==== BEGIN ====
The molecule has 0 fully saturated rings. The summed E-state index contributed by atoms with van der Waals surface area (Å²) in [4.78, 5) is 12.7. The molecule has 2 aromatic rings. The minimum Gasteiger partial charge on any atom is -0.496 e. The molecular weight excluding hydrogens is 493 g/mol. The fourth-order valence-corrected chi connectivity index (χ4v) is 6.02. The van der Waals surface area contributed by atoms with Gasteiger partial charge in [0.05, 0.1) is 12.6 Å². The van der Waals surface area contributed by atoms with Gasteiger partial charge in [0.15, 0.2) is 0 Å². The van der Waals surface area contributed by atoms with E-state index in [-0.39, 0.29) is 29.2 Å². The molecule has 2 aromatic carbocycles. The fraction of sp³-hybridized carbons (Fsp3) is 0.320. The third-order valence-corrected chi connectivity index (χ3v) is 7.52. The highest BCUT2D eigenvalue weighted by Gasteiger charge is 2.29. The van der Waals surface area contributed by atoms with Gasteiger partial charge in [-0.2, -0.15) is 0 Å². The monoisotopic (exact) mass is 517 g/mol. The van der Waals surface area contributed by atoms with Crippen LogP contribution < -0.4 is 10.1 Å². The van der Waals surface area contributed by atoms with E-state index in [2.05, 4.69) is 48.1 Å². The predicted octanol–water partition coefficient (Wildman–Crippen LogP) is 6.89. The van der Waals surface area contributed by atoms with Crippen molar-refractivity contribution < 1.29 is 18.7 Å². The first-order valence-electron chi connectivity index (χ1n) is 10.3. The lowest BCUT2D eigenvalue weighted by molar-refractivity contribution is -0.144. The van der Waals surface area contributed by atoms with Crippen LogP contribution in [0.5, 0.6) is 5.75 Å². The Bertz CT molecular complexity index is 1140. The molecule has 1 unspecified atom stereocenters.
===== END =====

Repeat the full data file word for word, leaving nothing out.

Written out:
The molecule has 0 fully saturated rings. The summed E-state index contributed by atoms with van der Waals surface area (Å²) in [4.78, 5) is 12.7. The molecule has 2 aromatic rings. The minimum Gasteiger partial charge on any atom is -0.496 e. The molecular weight excluding hydrogens is 493 g/mol. The fourth-order valence-corrected chi connectivity index (χ4v) is 6.02. The van der Waals surface area contributed by atoms with Gasteiger partial charge in [0.05, 0.1) is 12.6 Å². The van der Waals surface area contributed by atoms with Gasteiger partial charge in [0.15, 0.2) is 0 Å². The van der Waals surface area contributed by atoms with E-state index in [-0.39, 0.29) is 29.2 Å². The molecule has 2 aromatic carbocycles. The fraction of sp³-hybridized carbons (Fsp3) is 0.320. The third-order valence-corrected chi connectivity index (χ3v) is 7.52. The highest BCUT2D eigenvalue weighted by Gasteiger charge is 2.29. The van der Waals surface area contributed by atoms with Gasteiger partial charge in [-0.2, -0.15) is 0 Å². The monoisotopic (exact) mass is 517 g/mol. The van der Waals surface area contributed by atoms with Crippen LogP contribution < -0.4 is 10.1 Å². The van der Waals surface area contributed by atoms with E-state index in [2.05, 4.69) is 48.1 Å². The predicted octanol–water partition coefficient (Wildman–Crippen LogP) is 6.89. The van der Waals surface area contributed by atoms with Crippen molar-refractivity contribution < 1.29 is 18.7 Å². The first-order valence-electron chi connectivity index (χ1n) is 10.3. The lowest BCUT2D eigenvalue weighted by molar-refractivity contribution is -0.144. The van der Waals surface area contributed by atoms with Crippen LogP contribution in [0.5, 0.6) is 5.75 Å². The Bertz CT molecular complexity index is 1140. The molecule has 1 unspecified atom stereocenters.